After identifying the barriers to medication adherence, the next step is overcoming them through intervention or other available resources. Better communication and the implementation of tools/apps are likely the key to improved adherence for many.
For patients who are overwhelmed with daily or timed doses, sorted pillboxes or alert apps are cost-effective tools that can help many patients adhere to their prescriptions. Patients and prescribers can work together to ensure fewer pharmacy visits to fill all their medications, and schedule follow-ups to safeguard adherence over time.
Improving Health Literacy
Adherence hinges on the patient’s ability to understand basic health information and fully comprehend the consequences of their decisions. There is no one-size-fits-all solution for improving patients’ understanding of their healthcare needs and options. Healthcare providers and pharmacists should use all of the tools at their disposal to open the lines of communication with all their patients. Likewise, patients shouldn’t hesitate to ask questions or be resistant to new information. Awareness of the issues coupled with creative communication strategies enable healthcare workers to help patients improve their health literacy. When patients better understand their conditions and know the proper way to manage their medications, they are more likely to adhere to treatment regimens and experience better outcomes.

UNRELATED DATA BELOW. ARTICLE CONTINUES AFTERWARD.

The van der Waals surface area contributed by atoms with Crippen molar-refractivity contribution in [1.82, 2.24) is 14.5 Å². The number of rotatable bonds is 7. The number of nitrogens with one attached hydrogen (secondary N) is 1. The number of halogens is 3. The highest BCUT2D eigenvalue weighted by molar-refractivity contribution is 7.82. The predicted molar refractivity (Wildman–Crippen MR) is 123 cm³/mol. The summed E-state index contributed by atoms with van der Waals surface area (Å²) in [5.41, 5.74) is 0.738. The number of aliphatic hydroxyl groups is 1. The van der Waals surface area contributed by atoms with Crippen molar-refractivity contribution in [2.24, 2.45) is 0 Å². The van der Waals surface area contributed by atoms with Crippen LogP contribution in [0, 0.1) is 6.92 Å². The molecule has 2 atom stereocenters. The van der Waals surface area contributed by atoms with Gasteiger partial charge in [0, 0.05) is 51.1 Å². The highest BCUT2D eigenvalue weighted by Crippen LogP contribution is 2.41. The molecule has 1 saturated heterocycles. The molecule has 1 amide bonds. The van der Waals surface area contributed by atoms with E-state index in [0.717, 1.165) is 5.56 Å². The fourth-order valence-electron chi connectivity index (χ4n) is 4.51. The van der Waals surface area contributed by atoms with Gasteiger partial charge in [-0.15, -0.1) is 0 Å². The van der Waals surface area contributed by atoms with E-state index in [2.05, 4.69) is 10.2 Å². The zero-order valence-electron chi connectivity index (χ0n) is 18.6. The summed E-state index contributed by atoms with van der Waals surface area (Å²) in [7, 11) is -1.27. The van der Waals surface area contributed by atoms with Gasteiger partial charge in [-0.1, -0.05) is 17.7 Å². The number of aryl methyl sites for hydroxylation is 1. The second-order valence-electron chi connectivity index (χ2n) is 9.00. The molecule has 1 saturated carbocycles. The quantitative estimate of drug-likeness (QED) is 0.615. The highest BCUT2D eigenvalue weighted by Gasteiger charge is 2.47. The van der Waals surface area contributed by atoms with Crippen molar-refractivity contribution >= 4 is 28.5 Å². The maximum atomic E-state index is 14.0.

The inability to pay for medications is possibly the biggest barrier to adherence in the United States. Nearly a third of Americans report not taking medicine as directed because of the cost. Some physicians, pharmacies and insurers have started endorsing programs that provide patients with modest financial incentives to take their medications. Cash incentives have worked for tobacco cessation and weight loss programs, and studies show it may work for prescriptions, as well. A simple step for a healthcare professional is just beginning a conversation using language such as, “Affording medications is challenging for many of my patients with diabetes. Is this something you struggle with?”
Pharmaceutical companies often offer their medications at low or no cost through Prescription Assistance Programs for patients that meet their eligibility guidelines (based on income, insurance status, etc). Other nonprofit and state-run programs can also help with the costs of medications based on diagnosis or where you live. NeedyMeds, a nonprofit information resource, has links and information to these programs and much more.
For more tips to overcome barriers to medication adherence, read here.